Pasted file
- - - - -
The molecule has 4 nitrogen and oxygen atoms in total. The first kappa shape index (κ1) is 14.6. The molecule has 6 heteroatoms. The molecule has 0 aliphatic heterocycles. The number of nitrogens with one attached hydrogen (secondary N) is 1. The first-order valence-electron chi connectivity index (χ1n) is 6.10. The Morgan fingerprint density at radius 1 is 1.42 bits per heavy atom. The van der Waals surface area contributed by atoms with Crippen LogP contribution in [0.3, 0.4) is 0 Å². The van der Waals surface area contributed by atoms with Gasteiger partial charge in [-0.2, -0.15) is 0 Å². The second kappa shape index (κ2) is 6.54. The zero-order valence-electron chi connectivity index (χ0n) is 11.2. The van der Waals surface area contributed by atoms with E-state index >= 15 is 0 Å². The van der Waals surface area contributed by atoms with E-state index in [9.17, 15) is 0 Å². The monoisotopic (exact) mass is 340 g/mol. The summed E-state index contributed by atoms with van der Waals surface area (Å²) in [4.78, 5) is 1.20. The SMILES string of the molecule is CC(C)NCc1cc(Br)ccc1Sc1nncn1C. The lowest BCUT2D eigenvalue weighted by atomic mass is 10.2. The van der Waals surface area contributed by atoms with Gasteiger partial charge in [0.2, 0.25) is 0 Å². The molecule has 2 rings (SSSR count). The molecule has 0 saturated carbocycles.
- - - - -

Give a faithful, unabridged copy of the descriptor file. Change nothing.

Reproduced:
The molecule has 4 nitrogen and oxygen atoms in total. The first kappa shape index (κ1) is 14.6. The molecule has 6 heteroatoms. The molecule has 0 aliphatic heterocycles. The number of nitrogens with one attached hydrogen (secondary N) is 1. The first-order valence-electron chi connectivity index (χ1n) is 6.10. The Morgan fingerprint density at radius 1 is 1.42 bits per heavy atom. The van der Waals surface area contributed by atoms with Crippen LogP contribution in [0.3, 0.4) is 0 Å². The van der Waals surface area contributed by atoms with Gasteiger partial charge in [-0.2, -0.15) is 0 Å². The second kappa shape index (κ2) is 6.54. The zero-order valence-electron chi connectivity index (χ0n) is 11.2. The van der Waals surface area contributed by atoms with E-state index >= 15 is 0 Å². The van der Waals surface area contributed by atoms with E-state index in [9.17, 15) is 0 Å². The monoisotopic (exact) mass is 340 g/mol. The summed E-state index contributed by atoms with van der Waals surface area (Å²) in [4.78, 5) is 1.20. The SMILES string of the molecule is CC(C)NCc1cc(Br)ccc1Sc1nncn1C. The lowest BCUT2D eigenvalue weighted by atomic mass is 10.2. The van der Waals surface area contributed by atoms with Gasteiger partial charge in [0.2, 0.25) is 0 Å². The molecule has 2 rings (SSSR count). The molecule has 0 saturated carbocycles.